Life at Brakebills is quite a bit like life at Hogwarts, except with more liquor and sex. Quentin’s five years at Brakebills pass by quite quickly (his graduation after five years of study takes place close to the novel’s midpoint), unlike the methodical one-year-per-book pace of Rowling’s series, but Grossman still manages to draw out the characters of a dozen or so of Quinten’s classmates and a half dozen of his teachers. I’ll admit that reading this book made me wonder whether the Harry Potter books really needed to be as long as they were – did we really need one more Quidditch game? Do we need more evidence that Snape is dark and creepy? But never mind that.

Oh, and one more thing about Brakebills: BEST. STUDY ABROAD. PROGRAM. EVER. Seriously – this one plot element alone makes reading this novel worthwhile.

In the second half of the novel, Quentin and his friends (studious girlfriend Alice, inept but affable yahoo Josh, pretentious Eliot, and insecure cheerleader Janet) struggle unsuccessfully to find meaning in the real world after their graduation from Brakebills (which, I should add, could use a more comprehensive career counseling program for its graduates). Only Alice works productively to continue to study magic during these first couple of years out of college. The others descend into cynicism and debauchery and the hedonistic enjoyment of booze and sex. You know – just like Harry and Ginny and Hermione and Ron do in Book Eight: Harry Potter and the Festering Chancre.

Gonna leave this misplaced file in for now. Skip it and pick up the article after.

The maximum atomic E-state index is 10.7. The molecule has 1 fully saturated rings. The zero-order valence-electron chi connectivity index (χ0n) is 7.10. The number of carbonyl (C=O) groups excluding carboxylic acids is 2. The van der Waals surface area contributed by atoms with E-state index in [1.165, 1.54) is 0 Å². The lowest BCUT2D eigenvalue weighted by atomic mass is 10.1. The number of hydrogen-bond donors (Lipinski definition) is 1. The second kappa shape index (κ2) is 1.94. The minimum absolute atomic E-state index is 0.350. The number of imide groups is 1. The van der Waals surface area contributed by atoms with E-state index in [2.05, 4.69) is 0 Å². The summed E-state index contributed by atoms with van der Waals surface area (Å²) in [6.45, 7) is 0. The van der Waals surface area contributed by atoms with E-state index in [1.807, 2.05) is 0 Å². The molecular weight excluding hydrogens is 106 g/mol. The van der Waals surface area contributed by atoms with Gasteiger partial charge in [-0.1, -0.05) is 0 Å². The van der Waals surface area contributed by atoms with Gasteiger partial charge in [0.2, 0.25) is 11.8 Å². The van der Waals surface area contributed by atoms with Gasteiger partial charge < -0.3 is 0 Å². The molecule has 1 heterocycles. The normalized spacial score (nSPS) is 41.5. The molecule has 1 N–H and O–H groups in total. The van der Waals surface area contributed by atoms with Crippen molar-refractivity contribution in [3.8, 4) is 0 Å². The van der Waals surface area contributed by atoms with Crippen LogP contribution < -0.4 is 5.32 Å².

And then a mysterious classmate named Penny (“a mystery wrapped in an enigma and crudely stapled to a ticking fucking time bomb” [107], according to Josh) shows up at the Manhattan penthouse Quinten shares with Alice. And a character named Richard arrives too – Richard graduated a few years before Quinten and Alice, although Eliot and Janet and Josh, who are older than Quinten and Alice, remember him – and Josh brings home a girlfriend named Anaïs – and the next thing you know our heroes are raiding their local REI and planning a trip to – long story short – Fillory. Which is real. But of course you knew that.

This novel is structured like a sine wave. I think this structure is intentional on Grossman’s part, though of course I can’t be sure. It seems to me that Grossman allowed parts of his book to become derivative and/or boring in order to lull the readers into expecting the eternal return of the familiar and formulaic. Readers of genre fiction like the familiar and the formulaic, after all. But in this novel, the use of tropes from other fantasy novels are a device that leads readers into complacency: they’re the downward-sloping parts of the sine curve. The upward-sloping parts of the sine curve, on the other hand, are pure narrative magic. Quinten’s entrance exam at Brakebills. The absolutely spellbinding semester Quinten and his classmates spend in Antarctica. The private graduation ceremony conducted by the dean after the formal public graduation ceremony is over. All of these moments – and a few others – are made even more effective by the fact that we encounter them at a time when we have been duped into thinking we are reading something derivative and trivial.